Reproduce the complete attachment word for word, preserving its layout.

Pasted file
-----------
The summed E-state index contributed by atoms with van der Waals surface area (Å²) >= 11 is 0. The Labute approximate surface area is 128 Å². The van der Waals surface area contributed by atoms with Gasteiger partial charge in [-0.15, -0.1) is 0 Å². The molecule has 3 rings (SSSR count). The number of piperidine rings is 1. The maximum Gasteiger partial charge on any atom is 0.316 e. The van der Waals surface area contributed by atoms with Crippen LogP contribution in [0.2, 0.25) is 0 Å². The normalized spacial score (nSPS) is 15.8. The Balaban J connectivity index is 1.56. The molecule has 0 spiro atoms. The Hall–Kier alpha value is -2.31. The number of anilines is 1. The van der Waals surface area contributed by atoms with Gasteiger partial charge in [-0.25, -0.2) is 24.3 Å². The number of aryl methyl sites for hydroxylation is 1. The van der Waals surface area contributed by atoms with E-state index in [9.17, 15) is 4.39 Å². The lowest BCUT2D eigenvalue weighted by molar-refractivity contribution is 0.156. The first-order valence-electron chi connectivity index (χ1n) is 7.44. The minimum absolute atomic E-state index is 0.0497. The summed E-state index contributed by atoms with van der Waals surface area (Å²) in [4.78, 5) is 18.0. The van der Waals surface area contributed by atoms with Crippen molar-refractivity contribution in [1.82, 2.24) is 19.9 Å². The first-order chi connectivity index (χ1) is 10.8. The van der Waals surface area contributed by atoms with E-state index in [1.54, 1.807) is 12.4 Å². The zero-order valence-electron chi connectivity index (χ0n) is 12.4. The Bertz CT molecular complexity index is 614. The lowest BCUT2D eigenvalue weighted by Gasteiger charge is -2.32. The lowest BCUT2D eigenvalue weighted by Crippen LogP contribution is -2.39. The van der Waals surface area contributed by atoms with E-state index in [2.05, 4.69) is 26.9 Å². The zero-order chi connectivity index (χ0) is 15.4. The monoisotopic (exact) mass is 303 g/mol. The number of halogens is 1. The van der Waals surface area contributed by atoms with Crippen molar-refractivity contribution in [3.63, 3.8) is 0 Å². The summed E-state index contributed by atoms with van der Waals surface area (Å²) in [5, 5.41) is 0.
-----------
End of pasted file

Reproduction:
The summed E-state index contributed by atoms with van der Waals surface area (Å²) >= 11 is 0. The Labute approximate surface area is 128 Å². The van der Waals surface area contributed by atoms with Gasteiger partial charge in [-0.15, -0.1) is 0 Å². The molecule has 3 rings (SSSR count). The number of piperidine rings is 1. The maximum Gasteiger partial charge on any atom is 0.316 e. The van der Waals surface area contributed by atoms with Crippen LogP contribution in [0.2, 0.25) is 0 Å². The normalized spacial score (nSPS) is 15.8. The Balaban J connectivity index is 1.56. The molecule has 0 spiro atoms. The Hall–Kier alpha value is -2.31. The number of anilines is 1. The van der Waals surface area contributed by atoms with Gasteiger partial charge in [-0.25, -0.2) is 24.3 Å². The number of aryl methyl sites for hydroxylation is 1. The van der Waals surface area contributed by atoms with E-state index in [9.17, 15) is 4.39 Å². The lowest BCUT2D eigenvalue weighted by molar-refractivity contribution is 0.156. The first-order valence-electron chi connectivity index (χ1n) is 7.44. The minimum absolute atomic E-state index is 0.0497. The summed E-state index contributed by atoms with van der Waals surface area (Å²) in [4.78, 5) is 18.0. The van der Waals surface area contributed by atoms with Crippen molar-refractivity contribution in [1.82, 2.24) is 19.9 Å². The first-order chi connectivity index (χ1) is 10.8. The van der Waals surface area contributed by atoms with E-state index in [1.54, 1.807) is 12.4 Å². The zero-order valence-electron chi connectivity index (χ0n) is 12.4. The Bertz CT molecular complexity index is 614. The lowest BCUT2D eigenvalue weighted by Gasteiger charge is -2.32. The lowest BCUT2D eigenvalue weighted by Crippen LogP contribution is -2.39. The van der Waals surface area contributed by atoms with E-state index in [2.05, 4.69) is 26.9 Å². The zero-order chi connectivity index (χ0) is 15.4. The monoisotopic (exact) mass is 303 g/mol. The number of halogens is 1. The van der Waals surface area contributed by atoms with Crippen molar-refractivity contribution in [3.63, 3.8) is 0 Å². The summed E-state index contributed by atoms with van der Waals surface area (Å²) in [5, 5.41) is 0.